SFN Chief Harley Chappell (centre) speaks at the March 2019 groundbreaking for the infrastructure work. (File photo)

SFN Chief Harley Chappell (centre) speaks at the March 2019 groundbreaking for the infrastructure work. (File photo)

Semiahmoo First Nation to have potable water ‘for sure’ by summer

Chief Harley Chappell attributes six-month delay to unforeseen circumstances

Semiahmoo First Nation members still don’t have that first connection to potable water, but their leader says the “historic” moment will happen “for sure” by summer.

“We were hoping to be done at Christmastime,” Chief Harley Chappell said Tuesday, of work that began nearly a year ago.

“That was delayed. Then we said, maybe February, March. Now we’re looking at May, June to be hooked up to municipal services. So this one-year project turned into a year-and-a-half project.

“It’s fine,” he added. “Waiting 100 years for water, we can wait an extra six months.”

The SFN has been under a boil-water advisory since 2005 (and on and off since 1996). For the advisory to be lifted, all residences on the reserve must be connected, band councillor Joanne Charles told Peace Arch News, following a groundbreaking event last year on work to install the necessary infrastructure for drinking water and fire-suppression.

Planning, design and more for the project had been underway “for years,” but took on a particular urgency following the City of White Rock’s August 2016 notice to the band that their water supply would be terminated “within… 18 months.”

The work underway now – which includes installation of more than two kilometres of pipe – began last March, after servicing agreements were signed with the City of Surrey the previous summer.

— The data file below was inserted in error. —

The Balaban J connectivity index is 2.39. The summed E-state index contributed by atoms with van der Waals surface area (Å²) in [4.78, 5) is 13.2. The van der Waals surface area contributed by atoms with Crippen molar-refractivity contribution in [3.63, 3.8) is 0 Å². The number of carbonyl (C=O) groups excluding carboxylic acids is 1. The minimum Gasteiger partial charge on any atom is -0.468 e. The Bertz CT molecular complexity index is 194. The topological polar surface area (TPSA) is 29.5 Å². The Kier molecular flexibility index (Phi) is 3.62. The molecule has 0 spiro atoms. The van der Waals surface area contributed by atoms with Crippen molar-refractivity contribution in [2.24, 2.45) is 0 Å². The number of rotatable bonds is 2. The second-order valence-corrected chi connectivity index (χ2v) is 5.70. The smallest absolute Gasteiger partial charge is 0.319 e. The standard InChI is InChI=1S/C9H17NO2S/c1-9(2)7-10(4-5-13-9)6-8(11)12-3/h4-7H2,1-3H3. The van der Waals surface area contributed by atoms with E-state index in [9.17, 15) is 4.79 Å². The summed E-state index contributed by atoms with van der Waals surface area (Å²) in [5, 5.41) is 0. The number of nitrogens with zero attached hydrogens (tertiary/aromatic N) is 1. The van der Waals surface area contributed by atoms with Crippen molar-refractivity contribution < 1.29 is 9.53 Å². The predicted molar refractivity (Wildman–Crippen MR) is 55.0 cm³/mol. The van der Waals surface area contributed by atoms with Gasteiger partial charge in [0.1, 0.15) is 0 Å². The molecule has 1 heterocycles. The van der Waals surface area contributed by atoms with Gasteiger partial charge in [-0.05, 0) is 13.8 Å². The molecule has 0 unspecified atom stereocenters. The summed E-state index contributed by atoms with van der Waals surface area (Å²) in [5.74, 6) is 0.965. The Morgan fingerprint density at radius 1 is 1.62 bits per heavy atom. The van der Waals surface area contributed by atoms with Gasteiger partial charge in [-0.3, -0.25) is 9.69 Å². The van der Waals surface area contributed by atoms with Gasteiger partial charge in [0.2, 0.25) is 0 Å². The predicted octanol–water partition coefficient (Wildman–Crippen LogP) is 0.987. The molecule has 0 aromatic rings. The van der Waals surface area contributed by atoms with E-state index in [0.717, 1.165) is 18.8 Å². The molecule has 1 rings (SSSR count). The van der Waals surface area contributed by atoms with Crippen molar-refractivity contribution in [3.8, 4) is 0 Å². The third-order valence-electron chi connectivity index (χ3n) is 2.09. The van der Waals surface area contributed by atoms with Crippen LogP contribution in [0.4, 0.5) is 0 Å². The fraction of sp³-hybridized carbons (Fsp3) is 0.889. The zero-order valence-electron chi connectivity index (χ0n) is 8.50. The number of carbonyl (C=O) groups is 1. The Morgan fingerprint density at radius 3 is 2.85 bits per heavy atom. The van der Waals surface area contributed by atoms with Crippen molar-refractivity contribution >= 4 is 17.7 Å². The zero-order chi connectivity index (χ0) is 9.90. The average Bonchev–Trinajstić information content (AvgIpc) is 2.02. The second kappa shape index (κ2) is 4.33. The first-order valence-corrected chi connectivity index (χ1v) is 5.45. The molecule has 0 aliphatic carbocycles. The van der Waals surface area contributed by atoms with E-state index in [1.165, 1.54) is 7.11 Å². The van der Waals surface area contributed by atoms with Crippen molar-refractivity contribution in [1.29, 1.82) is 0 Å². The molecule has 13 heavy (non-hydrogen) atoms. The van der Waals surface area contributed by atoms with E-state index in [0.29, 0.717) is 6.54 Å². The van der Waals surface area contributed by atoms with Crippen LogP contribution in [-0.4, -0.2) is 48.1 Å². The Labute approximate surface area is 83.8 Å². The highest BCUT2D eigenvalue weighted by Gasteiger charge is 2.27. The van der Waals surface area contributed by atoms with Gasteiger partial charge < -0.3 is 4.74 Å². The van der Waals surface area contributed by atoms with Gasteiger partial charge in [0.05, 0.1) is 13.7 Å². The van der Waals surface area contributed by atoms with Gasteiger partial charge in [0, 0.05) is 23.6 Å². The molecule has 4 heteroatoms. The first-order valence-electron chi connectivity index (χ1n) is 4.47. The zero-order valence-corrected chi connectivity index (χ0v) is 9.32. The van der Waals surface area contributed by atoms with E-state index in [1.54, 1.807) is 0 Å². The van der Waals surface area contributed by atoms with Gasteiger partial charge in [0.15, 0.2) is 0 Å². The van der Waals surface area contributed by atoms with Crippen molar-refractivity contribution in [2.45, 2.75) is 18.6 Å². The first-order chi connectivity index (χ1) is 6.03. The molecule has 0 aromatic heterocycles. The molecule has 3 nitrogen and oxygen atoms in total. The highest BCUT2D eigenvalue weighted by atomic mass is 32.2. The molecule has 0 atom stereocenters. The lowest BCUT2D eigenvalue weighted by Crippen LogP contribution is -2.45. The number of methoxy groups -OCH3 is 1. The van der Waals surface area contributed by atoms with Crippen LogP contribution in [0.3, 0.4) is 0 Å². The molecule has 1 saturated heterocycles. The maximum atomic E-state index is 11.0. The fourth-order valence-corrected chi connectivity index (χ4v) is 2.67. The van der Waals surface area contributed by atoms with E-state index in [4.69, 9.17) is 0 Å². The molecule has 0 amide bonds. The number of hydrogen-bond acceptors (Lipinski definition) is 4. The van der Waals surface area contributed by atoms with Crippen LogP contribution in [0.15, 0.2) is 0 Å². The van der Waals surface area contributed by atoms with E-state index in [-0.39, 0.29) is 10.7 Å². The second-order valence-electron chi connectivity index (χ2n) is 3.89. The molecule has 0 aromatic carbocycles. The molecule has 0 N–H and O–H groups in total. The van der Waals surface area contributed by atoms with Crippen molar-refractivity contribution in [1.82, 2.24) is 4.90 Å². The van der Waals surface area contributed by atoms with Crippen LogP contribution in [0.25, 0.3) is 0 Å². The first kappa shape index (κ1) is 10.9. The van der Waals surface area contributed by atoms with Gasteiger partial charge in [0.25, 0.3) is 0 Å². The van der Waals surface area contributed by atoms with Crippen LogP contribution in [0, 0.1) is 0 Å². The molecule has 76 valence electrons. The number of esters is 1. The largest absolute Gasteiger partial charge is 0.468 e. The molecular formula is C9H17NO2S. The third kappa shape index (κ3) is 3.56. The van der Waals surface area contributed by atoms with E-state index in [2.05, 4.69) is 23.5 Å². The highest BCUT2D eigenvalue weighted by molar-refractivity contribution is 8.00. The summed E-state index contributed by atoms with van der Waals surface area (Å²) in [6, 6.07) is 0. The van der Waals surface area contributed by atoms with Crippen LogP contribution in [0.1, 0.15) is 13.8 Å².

READ MORE: SFN infrastructure expected ‘in the blink of an eye’

READ MORE: ‘Lifetime’ without potable water to end

The $10 million project is funded by Indigenous Services Canada, and includes sanitary sewer.

Chappell attributed delays in its progress to winter weather, the ordering of a specific piece of pump-station equipment and “unforeseen circumstances” concerning remediation of Beach Road. Still, the work is “hustling along really well,” he said Tuesday.

“We’re close, we’re very, very close,” Chappell told PAN. “We’re waiting on one pump station and once our pump station’s complete – and that’ll probably be end of February, March, then we’re starting to do all the tie-ins to the homes.”

The delays did not impact costs, he said, explaining the potential was acknowledged in the project contract.

“We covered our bases, and were expecting some issues,” Chappell said.

“It’s the only project that’s ever happened on Semiahmoo lands. We even said… we don’t know what’s going to happen when we break this road open, because from our involvement with it, we never have.”



tholmes@peacearchnews.com

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Semiahmoo First Nation Chief Harley Chappell and then-Surrey mayor Linda Hepner sign servicing agreements to provide the band with safe drinking water and sanitary sewer connections. (File photo)

Semiahmoo First Nation Chief Harley Chappell and then-Surrey mayor Linda Hepner sign servicing agreements to provide the band with safe drinking water and sanitary sewer connections. (File photo)